What does Google Analytics measure and provide information on that repository managers can use?
Well, my thoughts on the topic so far stretch to:
1) Numbers of visits/visitors, which you can get as a whole since you launched and/or as a month on month comparison. Ours don't tell us too much, except that people don't visit WRAP much at weekends and we're growing more visitors since we launched. As we're also growing content, this just confirms that there's nothing I should be worried about! I'm not altogether sure what is the best way to measure these using Google Analytics: should I be looking at page visits or visitors? Should I be looking at the Unique Visitors if I'm going to look at Visitors? At the moment we're talking pretty small scale differences and there is no difference in the pattern, so for my own needs, any of these would be appropriate. But what if I wanted to benchmark against another repository? (GA does have a "benchmark" feature which supposedly benchmarks your website against other sites of the same size. I don't fully understand it and it makes WRAP look really good, but I don't believe it's all that useful to benchmark WRAP against unknown websites!)
Information about visitors includes looking at which countries and networks they have come from. I can drill down further within the UK visitors to find out which cities the visitors came from. Of course the largest contingent of our visitors were from Coventry, and from withing the Warwick network. But there are other academic networks appearing in the list, including Southampton, Durham, Birmingham, Edinburgh and others.
2) Traffic sources. The latest beta "Advanced segments" option shows me very nicely the whole number of visits as a line graph, with different coloured lines for the traffic sources, be they direct visits (eg bookmarks, someone types in the URL), search engine referrals or web page referrals. The pattern seems to be remarkably similar across all three, although the search engines are by far the largest traffic sources. Looking further at which web pages link to WRAP is an interesting exercise... likewise for looking into which keywords were typed into the search engines that led to a visit on WRAP. Mostly the web pages are Warwick Uni ones. At first the keywords were nearly all general enough to suggest that peopl were looking for WRAP itself, or something like it. But now that we have more content, the keywords are getting much more specific.
3) Content: Pageviews give you a lovely big number, if that's what you need to show! But I hardly think it is more useful than the number of visits or visitors. TopContent tells me that the pages in WRAP that are visited most are the home page, search pages, admin pages and the browse pages, etc. This is the closest to telling me which are the most visited papers in the repository, which is useful for advocacy. Except that I can't possibly know whether the papers themselves were read, only that their records were read... The site overlay feature might show this for a single record, but I can't compare papers on such popularity of pdf download. And I cannot tell much information about the visitors to an individual paper: I can see which keywords led to that paper, which sources linked to it. But not whether the visitors were on an academic network or not, from the UK or not.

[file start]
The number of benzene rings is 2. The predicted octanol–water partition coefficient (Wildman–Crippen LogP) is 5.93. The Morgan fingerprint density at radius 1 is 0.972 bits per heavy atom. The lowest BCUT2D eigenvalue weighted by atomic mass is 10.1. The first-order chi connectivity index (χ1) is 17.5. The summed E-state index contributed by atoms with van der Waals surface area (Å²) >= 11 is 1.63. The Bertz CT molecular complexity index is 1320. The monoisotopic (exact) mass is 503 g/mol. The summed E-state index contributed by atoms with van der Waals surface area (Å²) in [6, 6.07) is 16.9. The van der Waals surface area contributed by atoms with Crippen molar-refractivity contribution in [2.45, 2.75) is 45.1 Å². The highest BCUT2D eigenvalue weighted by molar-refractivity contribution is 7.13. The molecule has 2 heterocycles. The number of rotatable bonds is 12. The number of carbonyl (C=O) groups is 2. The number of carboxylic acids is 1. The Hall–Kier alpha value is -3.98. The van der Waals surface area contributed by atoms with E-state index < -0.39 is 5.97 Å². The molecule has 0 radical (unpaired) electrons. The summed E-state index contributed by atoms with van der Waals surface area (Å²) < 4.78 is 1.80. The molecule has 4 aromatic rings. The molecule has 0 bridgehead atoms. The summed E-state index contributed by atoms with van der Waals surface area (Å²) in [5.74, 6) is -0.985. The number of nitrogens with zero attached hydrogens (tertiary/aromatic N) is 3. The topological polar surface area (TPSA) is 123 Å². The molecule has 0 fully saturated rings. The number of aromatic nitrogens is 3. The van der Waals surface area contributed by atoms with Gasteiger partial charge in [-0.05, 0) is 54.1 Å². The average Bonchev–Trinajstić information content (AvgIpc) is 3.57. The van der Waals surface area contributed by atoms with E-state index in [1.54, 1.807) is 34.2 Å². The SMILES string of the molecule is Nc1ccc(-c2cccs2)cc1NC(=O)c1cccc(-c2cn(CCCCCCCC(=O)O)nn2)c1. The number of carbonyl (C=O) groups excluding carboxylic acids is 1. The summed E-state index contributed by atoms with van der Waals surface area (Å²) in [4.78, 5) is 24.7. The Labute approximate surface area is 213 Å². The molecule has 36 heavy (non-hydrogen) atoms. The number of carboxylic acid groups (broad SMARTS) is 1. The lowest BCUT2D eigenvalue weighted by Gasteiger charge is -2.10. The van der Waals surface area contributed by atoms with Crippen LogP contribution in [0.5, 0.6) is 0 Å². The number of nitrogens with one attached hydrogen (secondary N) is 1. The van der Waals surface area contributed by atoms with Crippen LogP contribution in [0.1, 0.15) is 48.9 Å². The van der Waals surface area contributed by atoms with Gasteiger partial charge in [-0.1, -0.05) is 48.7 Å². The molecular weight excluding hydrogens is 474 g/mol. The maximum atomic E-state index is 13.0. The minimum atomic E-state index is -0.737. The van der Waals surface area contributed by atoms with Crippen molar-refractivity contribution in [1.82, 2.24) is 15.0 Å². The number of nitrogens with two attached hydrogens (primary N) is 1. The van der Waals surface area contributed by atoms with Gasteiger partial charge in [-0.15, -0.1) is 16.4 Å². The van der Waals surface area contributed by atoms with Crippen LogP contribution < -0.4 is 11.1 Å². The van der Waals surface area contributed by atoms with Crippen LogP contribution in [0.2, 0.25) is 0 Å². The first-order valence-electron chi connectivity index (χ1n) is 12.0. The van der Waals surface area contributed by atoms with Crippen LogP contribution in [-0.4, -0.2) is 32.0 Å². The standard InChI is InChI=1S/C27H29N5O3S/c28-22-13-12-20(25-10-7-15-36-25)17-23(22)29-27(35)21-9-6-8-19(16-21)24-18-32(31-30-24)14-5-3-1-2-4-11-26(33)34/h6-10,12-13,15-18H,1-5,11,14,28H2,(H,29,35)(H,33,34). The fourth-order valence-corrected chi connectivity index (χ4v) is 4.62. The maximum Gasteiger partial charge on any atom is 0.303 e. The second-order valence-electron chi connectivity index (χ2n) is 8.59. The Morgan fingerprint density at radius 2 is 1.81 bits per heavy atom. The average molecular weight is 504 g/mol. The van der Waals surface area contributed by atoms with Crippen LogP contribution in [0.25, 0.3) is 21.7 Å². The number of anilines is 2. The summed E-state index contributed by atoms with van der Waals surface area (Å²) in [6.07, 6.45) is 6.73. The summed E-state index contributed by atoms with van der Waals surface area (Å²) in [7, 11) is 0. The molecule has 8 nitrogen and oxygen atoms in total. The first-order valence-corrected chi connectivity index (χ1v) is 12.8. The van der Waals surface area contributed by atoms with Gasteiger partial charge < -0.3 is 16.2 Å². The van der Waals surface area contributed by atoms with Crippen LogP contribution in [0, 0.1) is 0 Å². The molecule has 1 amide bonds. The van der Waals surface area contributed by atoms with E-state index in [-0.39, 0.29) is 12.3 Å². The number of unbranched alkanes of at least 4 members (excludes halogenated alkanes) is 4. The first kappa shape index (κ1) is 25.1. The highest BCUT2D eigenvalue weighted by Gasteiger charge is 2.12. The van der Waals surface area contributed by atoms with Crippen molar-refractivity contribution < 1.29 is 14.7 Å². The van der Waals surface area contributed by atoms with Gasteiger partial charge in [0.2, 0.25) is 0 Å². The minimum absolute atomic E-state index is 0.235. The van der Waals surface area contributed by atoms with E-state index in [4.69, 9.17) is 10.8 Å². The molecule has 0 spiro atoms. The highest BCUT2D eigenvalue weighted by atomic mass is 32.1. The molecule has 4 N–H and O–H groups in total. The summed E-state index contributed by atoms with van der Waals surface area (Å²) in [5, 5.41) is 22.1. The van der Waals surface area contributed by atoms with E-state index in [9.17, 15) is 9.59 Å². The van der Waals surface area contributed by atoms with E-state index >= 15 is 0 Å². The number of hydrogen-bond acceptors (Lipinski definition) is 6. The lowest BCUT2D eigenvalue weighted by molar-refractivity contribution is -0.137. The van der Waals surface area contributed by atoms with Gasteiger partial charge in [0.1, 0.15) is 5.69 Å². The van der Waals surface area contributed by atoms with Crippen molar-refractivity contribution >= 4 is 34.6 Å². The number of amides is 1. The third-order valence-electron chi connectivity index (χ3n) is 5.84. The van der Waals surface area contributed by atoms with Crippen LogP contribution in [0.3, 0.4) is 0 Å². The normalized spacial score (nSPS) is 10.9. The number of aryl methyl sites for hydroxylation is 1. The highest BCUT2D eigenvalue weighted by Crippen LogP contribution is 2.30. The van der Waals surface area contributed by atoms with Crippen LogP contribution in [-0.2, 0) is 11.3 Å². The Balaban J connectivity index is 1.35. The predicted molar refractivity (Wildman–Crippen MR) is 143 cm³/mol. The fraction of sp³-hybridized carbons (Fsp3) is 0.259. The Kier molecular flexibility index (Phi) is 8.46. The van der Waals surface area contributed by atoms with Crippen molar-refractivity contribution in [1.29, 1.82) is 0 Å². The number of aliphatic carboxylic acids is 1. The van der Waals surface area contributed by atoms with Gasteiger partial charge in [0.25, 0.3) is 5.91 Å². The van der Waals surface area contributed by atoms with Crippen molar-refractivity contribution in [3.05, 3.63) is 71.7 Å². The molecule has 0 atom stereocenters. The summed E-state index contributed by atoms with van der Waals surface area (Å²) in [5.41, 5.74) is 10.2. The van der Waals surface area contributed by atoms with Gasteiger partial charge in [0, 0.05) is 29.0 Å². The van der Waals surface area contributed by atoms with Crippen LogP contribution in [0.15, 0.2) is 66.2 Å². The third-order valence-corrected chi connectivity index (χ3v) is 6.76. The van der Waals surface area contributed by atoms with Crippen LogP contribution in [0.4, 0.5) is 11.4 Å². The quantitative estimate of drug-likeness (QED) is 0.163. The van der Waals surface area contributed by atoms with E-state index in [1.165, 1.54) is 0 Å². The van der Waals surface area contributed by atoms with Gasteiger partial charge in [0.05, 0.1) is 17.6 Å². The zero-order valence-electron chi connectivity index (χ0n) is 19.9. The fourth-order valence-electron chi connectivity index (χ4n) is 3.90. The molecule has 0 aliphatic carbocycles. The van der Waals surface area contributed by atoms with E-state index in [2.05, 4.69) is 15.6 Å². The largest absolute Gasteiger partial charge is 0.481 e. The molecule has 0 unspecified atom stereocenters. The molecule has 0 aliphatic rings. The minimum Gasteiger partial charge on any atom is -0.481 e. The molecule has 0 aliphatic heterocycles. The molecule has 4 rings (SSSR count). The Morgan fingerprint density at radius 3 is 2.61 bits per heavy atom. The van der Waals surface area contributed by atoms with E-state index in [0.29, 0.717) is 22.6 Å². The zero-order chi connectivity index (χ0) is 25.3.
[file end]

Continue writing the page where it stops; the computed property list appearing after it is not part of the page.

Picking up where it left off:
The Top Landing pages tell me which pages within WRAP people are reaching WRAP through. Our most important page is our home page, but after that are actual article records. I can use this in advocacy work, to claim that "the paper that has had most direct hits to it within WRAP is...." But of course that would not necessarily be the most popular paper in WRAP. Just the one that more people are following links from elsewhere to. Academics could easily boost this statistic for their paper just by sharing the WRAP URL for their work.
The Top Exit pages provide a nice balance to those, so presumably our visitors are looking at precisely what they wanted to find and not hanging around (also described in the high Bounce Rate). However, people are exiting from our search page, browse by department page and latest additions page as well. I am a little concerned about people who don't make it past the search page: we link directly to the advanced search form, but I might want to change that if there is a real problem with this. But I'm not worried yet, it's just something to watch.
Site Overlay looks like a great feature but I don't understand what on earth all those percentages mean! If I'm right, when I look at the record for an article and I can see the link for the pdf, if it says "0%" then that means that no-one has clicked on it. But I'm not sure I've got that right.
But that's only all about what I can do with Google Analytics. The list of what I would really like to be watching/providing to authors is most likely to be entirely different.
2 comments by 0 or more people
Google analytics is an incredibly useful tool provide a range of information for managers to make more informed decisions.
03 Dec 2008, 16:40
http://blog.stuartlewis.com/2008/07/29/google-analytics-is-not-a-statistics-package/ explains and suggests a possible part-solution to the lack of stats on clicks on PDF links. Google Analytics is great – I spend lots of time, like you do, working out what the numbers mean, and if they are positive indicators or not!
03 Dec 2008, 18:38
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